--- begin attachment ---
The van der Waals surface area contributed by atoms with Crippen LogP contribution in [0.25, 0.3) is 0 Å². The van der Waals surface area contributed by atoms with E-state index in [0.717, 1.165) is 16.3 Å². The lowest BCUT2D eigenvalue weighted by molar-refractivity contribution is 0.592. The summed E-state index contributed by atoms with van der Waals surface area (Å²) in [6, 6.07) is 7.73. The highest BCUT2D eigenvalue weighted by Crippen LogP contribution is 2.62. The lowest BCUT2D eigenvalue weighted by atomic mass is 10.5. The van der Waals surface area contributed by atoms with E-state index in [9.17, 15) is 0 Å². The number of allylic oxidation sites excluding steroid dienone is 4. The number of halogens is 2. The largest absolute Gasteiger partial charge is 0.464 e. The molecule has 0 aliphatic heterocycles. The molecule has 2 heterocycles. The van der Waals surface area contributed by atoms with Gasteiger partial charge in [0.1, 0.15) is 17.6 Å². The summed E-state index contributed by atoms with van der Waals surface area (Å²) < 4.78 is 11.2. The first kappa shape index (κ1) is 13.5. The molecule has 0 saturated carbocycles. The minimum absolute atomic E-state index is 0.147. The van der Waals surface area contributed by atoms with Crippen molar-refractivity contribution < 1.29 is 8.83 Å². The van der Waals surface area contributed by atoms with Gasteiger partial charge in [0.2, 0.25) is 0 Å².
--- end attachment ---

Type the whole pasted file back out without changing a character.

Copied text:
The van der Waals surface area contributed by atoms with Crippen LogP contribution in [0.25, 0.3) is 0 Å². The van der Waals surface area contributed by atoms with E-state index in [0.717, 1.165) is 16.3 Å². The lowest BCUT2D eigenvalue weighted by molar-refractivity contribution is 0.592. The summed E-state index contributed by atoms with van der Waals surface area (Å²) in [6, 6.07) is 7.73. The highest BCUT2D eigenvalue weighted by Crippen LogP contribution is 2.62. The lowest BCUT2D eigenvalue weighted by atomic mass is 10.5. The van der Waals surface area contributed by atoms with E-state index in [9.17, 15) is 0 Å². The number of allylic oxidation sites excluding steroid dienone is 4. The number of halogens is 2. The largest absolute Gasteiger partial charge is 0.464 e. The molecule has 0 aliphatic heterocycles. The molecule has 2 heterocycles. The van der Waals surface area contributed by atoms with Gasteiger partial charge in [0.1, 0.15) is 17.6 Å². The summed E-state index contributed by atoms with van der Waals surface area (Å²) < 4.78 is 11.2. The first kappa shape index (κ1) is 13.5. The molecule has 0 saturated carbocycles. The minimum absolute atomic E-state index is 0.147. The van der Waals surface area contributed by atoms with Crippen molar-refractivity contribution < 1.29 is 8.83 Å². The van der Waals surface area contributed by atoms with Gasteiger partial charge in [0.2, 0.25) is 0 Å².